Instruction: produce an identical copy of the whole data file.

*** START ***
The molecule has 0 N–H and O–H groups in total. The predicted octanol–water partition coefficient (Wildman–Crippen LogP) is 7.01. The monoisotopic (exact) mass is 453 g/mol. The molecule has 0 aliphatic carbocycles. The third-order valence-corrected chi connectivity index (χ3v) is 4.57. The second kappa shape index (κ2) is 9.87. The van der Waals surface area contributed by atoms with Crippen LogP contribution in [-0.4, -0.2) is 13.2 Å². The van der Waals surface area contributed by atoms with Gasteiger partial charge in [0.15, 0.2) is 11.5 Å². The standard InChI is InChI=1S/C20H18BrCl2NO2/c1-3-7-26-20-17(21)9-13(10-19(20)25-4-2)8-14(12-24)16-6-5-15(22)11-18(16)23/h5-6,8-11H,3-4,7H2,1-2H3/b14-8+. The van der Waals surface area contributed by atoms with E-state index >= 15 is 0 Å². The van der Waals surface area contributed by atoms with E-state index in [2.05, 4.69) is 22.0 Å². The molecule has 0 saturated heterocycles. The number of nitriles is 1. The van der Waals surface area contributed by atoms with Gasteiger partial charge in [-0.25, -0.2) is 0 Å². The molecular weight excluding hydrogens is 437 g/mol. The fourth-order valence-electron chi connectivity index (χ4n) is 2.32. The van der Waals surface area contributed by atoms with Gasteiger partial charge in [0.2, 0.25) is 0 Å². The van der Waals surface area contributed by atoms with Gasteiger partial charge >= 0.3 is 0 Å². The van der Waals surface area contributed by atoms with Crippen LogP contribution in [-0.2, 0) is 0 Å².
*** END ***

The molecule has 0 N–H and O–H groups in total. The predicted octanol–water partition coefficient (Wildman–Crippen LogP) is 7.01. The monoisotopic (exact) mass is 453 g/mol. The molecule has 0 aliphatic carbocycles. The third-order valence-corrected chi connectivity index (χ3v) is 4.57. The second kappa shape index (κ2) is 9.87. The van der Waals surface area contributed by atoms with Crippen LogP contribution in [-0.4, -0.2) is 13.2 Å². The van der Waals surface area contributed by atoms with Gasteiger partial charge in [0.15, 0.2) is 11.5 Å². The standard InChI is InChI=1S/C20H18BrCl2NO2/c1-3-7-26-20-17(21)9-13(10-19(20)25-4-2)8-14(12-24)16-6-5-15(22)11-18(16)23/h5-6,8-11H,3-4,7H2,1-2H3/b14-8+. The van der Waals surface area contributed by atoms with E-state index >= 15 is 0 Å². The van der Waals surface area contributed by atoms with E-state index in [2.05, 4.69) is 22.0 Å². The molecule has 0 saturated heterocycles. The number of nitriles is 1. The van der Waals surface area contributed by atoms with Gasteiger partial charge in [-0.25, -0.2) is 0 Å². The molecular weight excluding hydrogens is 437 g/mol. The fourth-order valence-electron chi connectivity index (χ4n) is 2.32. The van der Waals surface area contributed by atoms with Gasteiger partial charge in [0.2, 0.25) is 0 Å². The van der Waals surface area contributed by atoms with Gasteiger partial charge >= 0.3 is 0 Å². The van der Waals surface area contributed by atoms with Crippen LogP contribution in [-0.2, 0) is 0 Å².